By Rebecca Astill
If you’re anything like me, first year comes with a mountain of expectations. Having worked my arse off for the past 4 years of public examination years to get into Cardiff University, I was determined to have the best three years of my life. I’m about to go into my third year, and I’d say I’ve not done too badly in living up to the hopes of my 18-year-old self, but it wasn’t completely what I expected.
When you decide to go to university, sure, you want to come out the other side with a degree, but you buy into an experience. From the new friends to romance to nights out to stories that you’ll tell until you’re grey and old, freshers offers an open door to excitement and anxiety. Moving in with complete strangers is nothing like anything most people will have experienced before. I was lucky – I got on with all my flatmates and continued living with one of them into second and now third year. However, among them I still had the one who thought he was a DJ and insisted on practicing late into the night, the one who screamed so loud whenever her boyfriend stayed over that we were concerned for her well-being, and the one who sent passive aggressive messages to the group chat every time something was slightly out of place. This is the reality of it, but your flat is not the be all and end all. I made plenty of other friends in my building, on my course, and through societies.
My best advice during freshers week is to talk to absolutely everyone. Everyone is in the same position, nobody knows anyone, and everybody appreciates a friendly face. I recall one morning in freshers week, around 4am after walking a friend back to his accommodation after an ‘afters’ in my dressing gown (anything goes in freshers). As I walked across the smokers courtyard, two boys shouted to me, ‘nice dressing gown’. Two boys shouting at me in any other situation would have quickened my pace to a near-run, but it was 4am, my rational thinking had been slightly (OK quite a bit) affected by too many vodka lemonades and VKs. The boys and I ended up staying up until 7am that night, exploring the curious depths of being newly independent 18-year-olds in an unknown city. We are still friends today, with an imaginatively named group chat called ‘7am friends’.
Societies are a great way to meet similar minded people, whether it be Student Media, a subject society, or a sport. I have played tennis since first year and recently joined the University magazine Quench for my third year. I’ve always been a big sports player but never a big gym goer (I do try but it never seems to happen more than a few times a month), so training three times a week for tennis with matches once a week is ideal for me. Socials every week ensure that you make friends with other members as well – I can’t promise to remember a whole lot of tennis socials throughout the years, particularly in second year when I took on the role of Social Secretary, but I can assure you that I loved every one. My highlights include going to the SU in a head to toe Luigi outfit (good job I had no dignity left on Wednesday nights anyway), drinking two bottles of wine and having to be rescued from a street in Cathays where I had decided to take a nap, and of course the yearly Christmas parties and AGMs. The SU and VKs are a big part of Cardiff University culture – and joining a society is the best way to get involved.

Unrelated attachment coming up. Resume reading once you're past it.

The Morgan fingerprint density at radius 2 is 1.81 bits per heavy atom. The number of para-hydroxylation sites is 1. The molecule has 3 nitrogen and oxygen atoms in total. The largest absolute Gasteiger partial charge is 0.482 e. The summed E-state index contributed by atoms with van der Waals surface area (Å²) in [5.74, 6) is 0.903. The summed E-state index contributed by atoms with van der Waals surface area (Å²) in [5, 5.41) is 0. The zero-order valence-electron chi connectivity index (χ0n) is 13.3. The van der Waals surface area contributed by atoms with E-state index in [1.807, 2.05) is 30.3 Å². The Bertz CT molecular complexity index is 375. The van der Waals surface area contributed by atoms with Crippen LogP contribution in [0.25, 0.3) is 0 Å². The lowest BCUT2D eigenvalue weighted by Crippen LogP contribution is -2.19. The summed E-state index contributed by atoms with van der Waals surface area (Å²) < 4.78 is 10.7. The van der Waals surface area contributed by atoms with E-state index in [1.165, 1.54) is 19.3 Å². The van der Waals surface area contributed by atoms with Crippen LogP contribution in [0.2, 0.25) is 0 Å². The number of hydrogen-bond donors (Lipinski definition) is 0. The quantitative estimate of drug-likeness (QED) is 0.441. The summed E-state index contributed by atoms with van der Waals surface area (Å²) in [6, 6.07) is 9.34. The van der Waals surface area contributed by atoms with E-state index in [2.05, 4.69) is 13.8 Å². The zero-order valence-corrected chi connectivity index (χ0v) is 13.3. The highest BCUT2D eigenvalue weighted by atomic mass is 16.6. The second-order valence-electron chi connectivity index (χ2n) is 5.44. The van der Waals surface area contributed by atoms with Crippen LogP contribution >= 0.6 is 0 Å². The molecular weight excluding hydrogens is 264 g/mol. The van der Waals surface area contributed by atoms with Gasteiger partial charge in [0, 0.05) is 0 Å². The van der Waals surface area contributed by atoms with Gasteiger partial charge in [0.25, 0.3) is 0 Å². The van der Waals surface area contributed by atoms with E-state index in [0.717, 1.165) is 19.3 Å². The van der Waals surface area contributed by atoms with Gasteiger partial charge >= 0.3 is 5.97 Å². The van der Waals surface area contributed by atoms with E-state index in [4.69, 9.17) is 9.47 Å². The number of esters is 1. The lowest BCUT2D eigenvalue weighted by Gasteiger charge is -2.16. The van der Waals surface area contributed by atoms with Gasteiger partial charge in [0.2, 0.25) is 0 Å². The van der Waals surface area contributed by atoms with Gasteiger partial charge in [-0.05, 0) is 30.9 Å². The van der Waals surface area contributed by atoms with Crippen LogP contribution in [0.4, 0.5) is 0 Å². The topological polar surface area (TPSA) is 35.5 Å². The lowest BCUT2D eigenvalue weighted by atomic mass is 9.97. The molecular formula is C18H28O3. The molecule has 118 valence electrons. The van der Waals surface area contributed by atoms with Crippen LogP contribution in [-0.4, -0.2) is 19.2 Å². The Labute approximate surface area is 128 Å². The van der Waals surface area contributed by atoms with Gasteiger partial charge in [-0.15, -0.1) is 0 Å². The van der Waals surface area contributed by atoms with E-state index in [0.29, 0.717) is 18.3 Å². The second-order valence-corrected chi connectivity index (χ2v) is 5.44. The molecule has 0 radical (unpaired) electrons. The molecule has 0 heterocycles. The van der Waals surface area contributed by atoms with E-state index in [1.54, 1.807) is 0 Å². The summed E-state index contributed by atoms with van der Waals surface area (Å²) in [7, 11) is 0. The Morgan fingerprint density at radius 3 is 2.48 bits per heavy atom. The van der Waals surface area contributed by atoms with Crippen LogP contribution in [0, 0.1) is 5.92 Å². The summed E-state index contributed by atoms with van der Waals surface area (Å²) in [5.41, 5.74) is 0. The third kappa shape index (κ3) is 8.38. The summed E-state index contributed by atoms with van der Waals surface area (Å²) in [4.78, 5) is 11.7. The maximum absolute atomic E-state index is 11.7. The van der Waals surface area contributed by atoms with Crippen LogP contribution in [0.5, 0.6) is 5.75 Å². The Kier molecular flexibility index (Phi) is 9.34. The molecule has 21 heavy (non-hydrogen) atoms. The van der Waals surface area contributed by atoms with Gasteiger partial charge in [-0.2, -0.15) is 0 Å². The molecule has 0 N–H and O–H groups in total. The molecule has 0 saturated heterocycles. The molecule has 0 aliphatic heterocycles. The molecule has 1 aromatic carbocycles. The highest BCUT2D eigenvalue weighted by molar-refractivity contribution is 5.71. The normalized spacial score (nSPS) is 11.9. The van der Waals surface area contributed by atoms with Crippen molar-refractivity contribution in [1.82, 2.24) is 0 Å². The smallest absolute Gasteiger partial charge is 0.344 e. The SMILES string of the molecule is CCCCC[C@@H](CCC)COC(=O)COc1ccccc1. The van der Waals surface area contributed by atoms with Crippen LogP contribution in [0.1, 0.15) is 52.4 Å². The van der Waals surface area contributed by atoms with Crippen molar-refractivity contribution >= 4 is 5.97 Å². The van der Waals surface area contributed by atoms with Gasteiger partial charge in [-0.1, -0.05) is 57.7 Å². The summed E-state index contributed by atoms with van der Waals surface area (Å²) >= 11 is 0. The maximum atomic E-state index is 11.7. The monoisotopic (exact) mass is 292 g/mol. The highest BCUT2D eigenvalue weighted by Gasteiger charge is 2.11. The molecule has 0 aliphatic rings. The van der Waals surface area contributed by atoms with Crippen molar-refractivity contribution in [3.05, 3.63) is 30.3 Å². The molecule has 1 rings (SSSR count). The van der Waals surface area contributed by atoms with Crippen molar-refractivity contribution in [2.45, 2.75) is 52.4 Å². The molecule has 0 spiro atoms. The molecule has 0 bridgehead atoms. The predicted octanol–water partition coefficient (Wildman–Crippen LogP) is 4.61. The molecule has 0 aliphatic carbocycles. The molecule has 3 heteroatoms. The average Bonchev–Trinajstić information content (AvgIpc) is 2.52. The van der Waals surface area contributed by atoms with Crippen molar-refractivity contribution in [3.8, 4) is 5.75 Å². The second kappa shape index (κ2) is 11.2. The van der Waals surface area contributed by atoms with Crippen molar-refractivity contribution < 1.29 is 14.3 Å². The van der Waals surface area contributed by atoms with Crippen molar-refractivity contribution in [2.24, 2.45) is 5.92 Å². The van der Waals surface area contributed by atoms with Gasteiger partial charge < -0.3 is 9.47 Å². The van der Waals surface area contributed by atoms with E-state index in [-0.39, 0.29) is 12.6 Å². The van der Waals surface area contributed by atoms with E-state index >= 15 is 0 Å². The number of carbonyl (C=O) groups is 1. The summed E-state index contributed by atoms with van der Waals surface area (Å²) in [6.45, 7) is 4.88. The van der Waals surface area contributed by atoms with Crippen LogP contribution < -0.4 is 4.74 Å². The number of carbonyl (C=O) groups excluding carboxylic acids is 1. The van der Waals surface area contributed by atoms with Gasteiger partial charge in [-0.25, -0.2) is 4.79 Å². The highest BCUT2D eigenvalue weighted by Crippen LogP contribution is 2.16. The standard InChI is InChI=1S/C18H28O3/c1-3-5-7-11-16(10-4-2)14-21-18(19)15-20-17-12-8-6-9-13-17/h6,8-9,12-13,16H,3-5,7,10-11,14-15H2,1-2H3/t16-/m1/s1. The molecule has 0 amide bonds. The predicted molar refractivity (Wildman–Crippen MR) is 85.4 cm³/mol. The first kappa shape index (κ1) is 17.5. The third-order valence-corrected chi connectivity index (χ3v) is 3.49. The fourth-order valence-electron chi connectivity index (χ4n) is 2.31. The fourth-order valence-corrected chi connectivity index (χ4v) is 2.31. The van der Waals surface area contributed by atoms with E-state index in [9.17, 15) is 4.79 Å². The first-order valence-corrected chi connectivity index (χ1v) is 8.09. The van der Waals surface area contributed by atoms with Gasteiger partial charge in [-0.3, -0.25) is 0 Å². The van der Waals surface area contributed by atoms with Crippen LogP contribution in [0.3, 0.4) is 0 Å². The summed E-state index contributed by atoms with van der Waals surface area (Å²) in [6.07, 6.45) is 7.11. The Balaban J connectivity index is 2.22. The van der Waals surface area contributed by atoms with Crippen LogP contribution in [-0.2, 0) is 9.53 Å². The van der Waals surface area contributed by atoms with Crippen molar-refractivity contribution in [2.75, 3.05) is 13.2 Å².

Next, perhaps the most sensitive issue, is that of relationships, whether that be platonic friendships or love interests. My parents met at university; there was a point in second year when I was the only single girl in a house of 6 girls; a lot of my other friends have stopped coming on nights out in favour of date nights with significant others. But I have also been there for friends who have had their hearts ripped out by boys who have cheated, lied, or refused to attempt long distance. My best friend was recently cheated on by her boyfriend of 6 years – the one she thought she was going to marry. I’ve been on dates – good dates, bad dates, gone back to boys I shouldn’t have, and trusted people who didn’t respect me. But that’s OK – because now I know what I’m looking for and I won’t settle. My point is, that everybody has a different timeline. It’s OK if you don’t find the love of your life at university – and don’t come looking for it. It will happen organically, and there is so much other stuff to focus on at this point of your life.
University is a roller-coaster of emotions. For me, particularly in first year, I felt happier than ever and lower than I had for a long time. I loved, I partied, I longed for my mum, usually when I was hungover and feeling sorry for myself, and I probably didn’t work as hard as I should have. As cliché as it sounds, university is a big steppingstone for finding yourself. You are living by yourself for the first time and thrown into a new life, where you are forced to look after yourself, cook for yourself, make friends, and balance your work and social life.
Throw yourself into it. You’ve got this.